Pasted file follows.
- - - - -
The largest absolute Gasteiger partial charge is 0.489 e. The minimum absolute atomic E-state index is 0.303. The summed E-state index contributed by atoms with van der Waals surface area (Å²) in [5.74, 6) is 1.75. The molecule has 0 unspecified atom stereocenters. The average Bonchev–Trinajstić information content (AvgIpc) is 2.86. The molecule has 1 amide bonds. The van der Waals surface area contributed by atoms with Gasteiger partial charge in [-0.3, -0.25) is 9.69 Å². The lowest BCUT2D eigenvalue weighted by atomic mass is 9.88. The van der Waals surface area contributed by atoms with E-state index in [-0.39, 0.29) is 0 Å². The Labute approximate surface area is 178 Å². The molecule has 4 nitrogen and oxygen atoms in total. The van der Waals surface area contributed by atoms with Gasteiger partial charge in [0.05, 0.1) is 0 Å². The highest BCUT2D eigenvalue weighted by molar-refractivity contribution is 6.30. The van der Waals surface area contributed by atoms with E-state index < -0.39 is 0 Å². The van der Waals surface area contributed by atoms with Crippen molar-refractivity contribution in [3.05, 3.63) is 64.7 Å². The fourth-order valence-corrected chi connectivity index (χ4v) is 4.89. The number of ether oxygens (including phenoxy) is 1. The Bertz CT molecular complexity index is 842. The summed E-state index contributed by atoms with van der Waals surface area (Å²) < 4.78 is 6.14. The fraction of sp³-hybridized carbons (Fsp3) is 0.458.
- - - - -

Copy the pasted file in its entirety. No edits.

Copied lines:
The largest absolute Gasteiger partial charge is 0.489 e. The minimum absolute atomic E-state index is 0.303. The summed E-state index contributed by atoms with van der Waals surface area (Å²) in [5.74, 6) is 1.75. The molecule has 0 unspecified atom stereocenters. The average Bonchev–Trinajstić information content (AvgIpc) is 2.86. The molecule has 1 amide bonds. The van der Waals surface area contributed by atoms with Gasteiger partial charge in [-0.3, -0.25) is 9.69 Å². The lowest BCUT2D eigenvalue weighted by atomic mass is 9.88. The van der Waals surface area contributed by atoms with E-state index in [-0.39, 0.29) is 0 Å². The Labute approximate surface area is 178 Å². The molecule has 4 nitrogen and oxygen atoms in total. The van der Waals surface area contributed by atoms with Gasteiger partial charge in [0.05, 0.1) is 0 Å². The highest BCUT2D eigenvalue weighted by molar-refractivity contribution is 6.30. The van der Waals surface area contributed by atoms with E-state index < -0.39 is 0 Å². The van der Waals surface area contributed by atoms with Crippen molar-refractivity contribution in [3.05, 3.63) is 64.7 Å². The fourth-order valence-corrected chi connectivity index (χ4v) is 4.89. The number of ether oxygens (including phenoxy) is 1. The Bertz CT molecular complexity index is 842. The summed E-state index contributed by atoms with van der Waals surface area (Å²) < 4.78 is 6.14. The fraction of sp³-hybridized carbons (Fsp3) is 0.458.